Author(s): Parham JH, Kost T, Hutchins JT
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Abstract To support and meet the demand for recombinant proteins early in the drug discovery process, much work has been directed toward improving the methods used for transient gene transfection and expression. A factor which could potentially affect the outcome of experiments is the choice of the expression vector. Conventional vectors such as pCIneo and pcDNA3 have been used frequently. Each of these places the gene of interest under the control of the CMV promoter. An interesting alternative is provided by episomal vectors. For example, the pCEP4 vector contains the gene coding for the Epstein Barr nuclear antigen as well as the EBNA ori P sequence. This combination allows for the episomal replication of the plasmid. In preliminary experiments, we compared transient secreted placental alkaline phosphatase production in 8 cell lines from 3 different species using the pCIneo vs. pCEP4 vectors and found the utility of the pCEP4 vector to be limited to the human 293 EBNA cell line. In this paper, we have compared the two vectors in six cell lines of simian and human origin, measuring the transient production of secreted placental alkaline phosphatase and human hepatocyte growth factor. In general, the pCEP4 vector produced higher amounts of both proteins in transient transfections. Results were particularly pronounced in the HEK 293 and 293 EBNA cell lines. Stable pools of cells (uncloned) expressing human hepatocyte growth factor were isolated using pCIneo and pCEP4 and protein production levels were compared to those seen in transient transfections. Stable expression with pCEP4 was found to produce the highest levels of human hepatocyte growth factor in 3 of 4 cell lines. Finally, electroporation and FuGENE(TM)6(Roche, Indianapolis IN) as transfection methods were compared measuring transient production of secreted placental alkaline phosphatase, human hepatocyte growth factor, and green fluorescent protein. FuGENE produced higher protein concentrations in less time than electroporation for all 3 proteins.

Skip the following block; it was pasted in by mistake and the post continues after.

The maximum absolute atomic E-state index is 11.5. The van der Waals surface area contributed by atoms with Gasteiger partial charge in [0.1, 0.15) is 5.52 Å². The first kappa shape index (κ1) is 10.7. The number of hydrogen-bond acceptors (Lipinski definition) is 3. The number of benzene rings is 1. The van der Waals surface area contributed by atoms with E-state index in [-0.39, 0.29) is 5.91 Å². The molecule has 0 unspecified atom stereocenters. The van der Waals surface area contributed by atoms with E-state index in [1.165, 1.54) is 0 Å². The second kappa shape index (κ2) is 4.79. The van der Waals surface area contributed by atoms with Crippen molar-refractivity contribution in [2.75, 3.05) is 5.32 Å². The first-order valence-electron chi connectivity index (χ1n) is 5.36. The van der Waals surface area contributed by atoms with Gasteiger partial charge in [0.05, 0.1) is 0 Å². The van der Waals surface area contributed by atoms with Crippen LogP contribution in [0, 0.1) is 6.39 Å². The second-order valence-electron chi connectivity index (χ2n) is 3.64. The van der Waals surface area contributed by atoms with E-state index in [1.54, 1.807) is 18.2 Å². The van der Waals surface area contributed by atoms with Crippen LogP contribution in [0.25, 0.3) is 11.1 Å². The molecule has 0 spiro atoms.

This article was published in Cytotechnology
and referenced in Fluid Mechanics: Open Access